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Is any company too big to be SPAC’d?

While many deemed 2020 the year of SPAC, short for special purpose acquisition company, 2021 may well make last year look quaint in comparison.

It’s probably not premature to be asking: is there any company too big to be SPAC’d?

Just today, we saw the trading debut of the most valuable company to date go public through a merger with one of these SPACs: 35-five-year-old, Pontiac, Michigan-based United Wholesale Mortgage, which is among the biggest mortgage companies in the U.S.

Its shares slipped a bit by the end of trading, closing at $11.35 down from their starting price of $11.54, but it’s doubtful anyone involved is crying into their cocktails tonight. The outfit was valued at a whopping $16 billion when its merger with the blank-check outfit Gores Holdings IV was approved earlier this week.

Why is this interesting? Well, first, despite UWM’s size, unlike with a traditional IPO that can require 12 to 18 months of preparation, UWM’s path to going public took less than a year, beginning with Gores Holdings IV completing its IPO in late January 2020 and raising approximately $425 million in cash.

Alec Gores, the billionaire founder of of the private equity firm Gores Group, led the deal. The tie-up was announced back in September and ultimately included an additional $500 million private placement. (It’s typical to tack-on these transactions once a target company has been identified and accepts the terms of the proposed merger. Most targets are many times larger than the blank check companies with which they are joining forces.)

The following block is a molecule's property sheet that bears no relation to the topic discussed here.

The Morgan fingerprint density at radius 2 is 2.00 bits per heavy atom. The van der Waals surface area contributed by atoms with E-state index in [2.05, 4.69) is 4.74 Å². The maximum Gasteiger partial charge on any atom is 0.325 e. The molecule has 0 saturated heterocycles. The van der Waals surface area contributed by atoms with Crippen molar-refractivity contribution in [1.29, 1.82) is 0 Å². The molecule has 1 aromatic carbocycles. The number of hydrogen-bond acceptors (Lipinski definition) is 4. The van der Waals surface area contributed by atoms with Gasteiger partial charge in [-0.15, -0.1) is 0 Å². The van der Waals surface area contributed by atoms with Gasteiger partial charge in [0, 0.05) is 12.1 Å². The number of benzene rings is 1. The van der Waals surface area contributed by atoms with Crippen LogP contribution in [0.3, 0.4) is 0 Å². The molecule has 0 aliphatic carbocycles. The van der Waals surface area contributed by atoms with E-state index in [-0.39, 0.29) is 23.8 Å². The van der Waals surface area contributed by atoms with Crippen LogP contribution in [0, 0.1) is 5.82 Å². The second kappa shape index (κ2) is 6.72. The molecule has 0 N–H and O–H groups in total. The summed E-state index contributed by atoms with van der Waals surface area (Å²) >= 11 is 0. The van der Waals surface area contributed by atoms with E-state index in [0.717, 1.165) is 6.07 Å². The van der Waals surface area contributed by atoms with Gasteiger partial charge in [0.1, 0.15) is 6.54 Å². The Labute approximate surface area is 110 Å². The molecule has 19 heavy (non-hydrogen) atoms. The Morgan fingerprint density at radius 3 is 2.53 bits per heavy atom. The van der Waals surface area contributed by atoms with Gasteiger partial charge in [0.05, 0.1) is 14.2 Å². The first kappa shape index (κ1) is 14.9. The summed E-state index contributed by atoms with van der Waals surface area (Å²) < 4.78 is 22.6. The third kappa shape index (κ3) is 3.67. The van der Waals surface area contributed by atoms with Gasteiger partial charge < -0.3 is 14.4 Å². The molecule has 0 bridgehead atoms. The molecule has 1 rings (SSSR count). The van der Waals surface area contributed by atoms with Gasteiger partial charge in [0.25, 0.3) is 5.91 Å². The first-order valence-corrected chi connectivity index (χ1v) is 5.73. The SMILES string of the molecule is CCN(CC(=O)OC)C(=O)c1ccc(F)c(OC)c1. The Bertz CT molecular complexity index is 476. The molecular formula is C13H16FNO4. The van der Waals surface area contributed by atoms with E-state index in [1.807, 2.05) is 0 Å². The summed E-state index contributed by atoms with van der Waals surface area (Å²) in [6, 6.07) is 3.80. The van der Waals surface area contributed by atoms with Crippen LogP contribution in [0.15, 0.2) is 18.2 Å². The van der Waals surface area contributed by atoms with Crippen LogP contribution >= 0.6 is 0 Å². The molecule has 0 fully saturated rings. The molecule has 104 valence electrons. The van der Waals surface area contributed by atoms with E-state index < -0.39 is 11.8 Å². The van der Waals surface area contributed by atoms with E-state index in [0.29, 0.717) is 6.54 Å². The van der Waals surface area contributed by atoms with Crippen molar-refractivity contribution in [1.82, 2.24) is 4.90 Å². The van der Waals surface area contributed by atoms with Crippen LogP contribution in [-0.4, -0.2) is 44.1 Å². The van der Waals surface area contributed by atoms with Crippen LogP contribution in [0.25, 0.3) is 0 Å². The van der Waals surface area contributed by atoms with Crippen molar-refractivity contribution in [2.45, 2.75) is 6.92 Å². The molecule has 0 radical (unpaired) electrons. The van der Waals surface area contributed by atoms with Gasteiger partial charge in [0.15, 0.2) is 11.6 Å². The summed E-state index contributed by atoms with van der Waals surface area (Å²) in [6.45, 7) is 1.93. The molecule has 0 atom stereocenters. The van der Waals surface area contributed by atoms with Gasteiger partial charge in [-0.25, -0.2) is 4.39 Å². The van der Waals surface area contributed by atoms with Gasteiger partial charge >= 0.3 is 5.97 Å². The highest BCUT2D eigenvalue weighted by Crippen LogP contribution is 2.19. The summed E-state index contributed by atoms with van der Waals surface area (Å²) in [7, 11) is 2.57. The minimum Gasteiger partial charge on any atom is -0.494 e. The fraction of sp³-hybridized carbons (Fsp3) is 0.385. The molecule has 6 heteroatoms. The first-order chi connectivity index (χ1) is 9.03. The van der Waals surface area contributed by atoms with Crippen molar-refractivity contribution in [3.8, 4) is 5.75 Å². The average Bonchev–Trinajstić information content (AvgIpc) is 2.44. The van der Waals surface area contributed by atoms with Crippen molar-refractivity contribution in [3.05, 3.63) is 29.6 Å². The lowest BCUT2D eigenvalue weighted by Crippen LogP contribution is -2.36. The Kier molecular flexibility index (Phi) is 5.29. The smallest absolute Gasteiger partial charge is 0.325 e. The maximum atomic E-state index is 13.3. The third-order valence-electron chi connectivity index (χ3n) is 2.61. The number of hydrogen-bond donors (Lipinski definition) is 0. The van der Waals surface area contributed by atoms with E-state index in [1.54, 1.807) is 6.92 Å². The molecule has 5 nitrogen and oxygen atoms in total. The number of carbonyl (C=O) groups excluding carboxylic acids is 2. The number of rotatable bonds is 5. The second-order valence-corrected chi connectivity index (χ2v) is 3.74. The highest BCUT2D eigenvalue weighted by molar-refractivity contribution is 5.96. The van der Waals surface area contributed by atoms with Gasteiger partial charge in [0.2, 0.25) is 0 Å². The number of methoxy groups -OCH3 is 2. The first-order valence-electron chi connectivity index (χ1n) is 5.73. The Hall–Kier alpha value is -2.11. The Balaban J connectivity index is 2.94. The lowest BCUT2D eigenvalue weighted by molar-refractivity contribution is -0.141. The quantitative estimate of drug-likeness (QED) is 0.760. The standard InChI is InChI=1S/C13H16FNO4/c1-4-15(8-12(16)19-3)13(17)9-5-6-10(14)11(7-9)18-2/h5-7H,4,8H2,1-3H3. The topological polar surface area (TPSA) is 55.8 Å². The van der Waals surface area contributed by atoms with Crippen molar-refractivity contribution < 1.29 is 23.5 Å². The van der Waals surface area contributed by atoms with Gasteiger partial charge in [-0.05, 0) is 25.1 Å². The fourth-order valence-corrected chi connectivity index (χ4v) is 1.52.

Also notable is that UWM is a mature company, one that says it generated $1.3 billion in revenue in the third quarter of last year alone and whose CEO, whose father started the company in 1986, said last fall that the company is “massively profitable.”

It’s a story unlike that of most outfits to go public recently through the SPAC process. Consider Opendoor, Luminar Technologies, and Virgin Galactic. Each are developing businesses that need capital to keep going and which might not have found much more from private market investors.

SpaceX director Steve Jurvetson underscored the point pretty bluntly last week, saying, for example, that Virgin Galactic has seen “no positive business development” since being taken public. “They announced that they’re going to develop a hypersonic plane, but that has zero synergy with the current business they’re trying to launch, which is suborbital spaceflights, which have yet to happen for customers.”

If more profitable, more mature, more businesses with a very clear path to future revenue begin choosing SPACs over traditional IPOs, it could, at long last, change stubborn perceptions of SPAC candidates as fly-by-night operations that aren’t sustainable as public companies.

It could also widen ideas about what size companies are appropriate to take public this way.

More certain: UWM isn’t likely to hold the record for ‘biggest SPAC deal ever’ for long. Not only is interest in SPACs as feverish as ever, but one vehicle in particular seems poised to take the title, and that’s the SPAC of billionaire investor William Ackman, whose blank-check company raised $4 billion last summer.

Presumably, the deal will be a doozy. Reportedly, Ackerman was at one point looking to take public Airbnb with his SPAC. When Airbnb passed on the proposed merger, he reportedly reached out to the privately held media conglomerate Bloomberg. (Bloomberg has said it’s untrue.)

Because SPACs typically complete a merger with a private company in two years or less, speculation has been runs rampant about what Ackman — who plans to kick in an additional $1 billion in cash from his hedge fund — will piece together with all that money.

In the meantime, there have been 59 new SPAC offerings in the last 22 days alone — as many as in all of 2019. They’ve raised $16.8 billion. And there’s seemingly no end in sight.

Just this week, Fifth Wall Ventures, the four-year-old, L.A.-based proptech focused venture firm, registered plans to raise $250 million for a new blank-check company.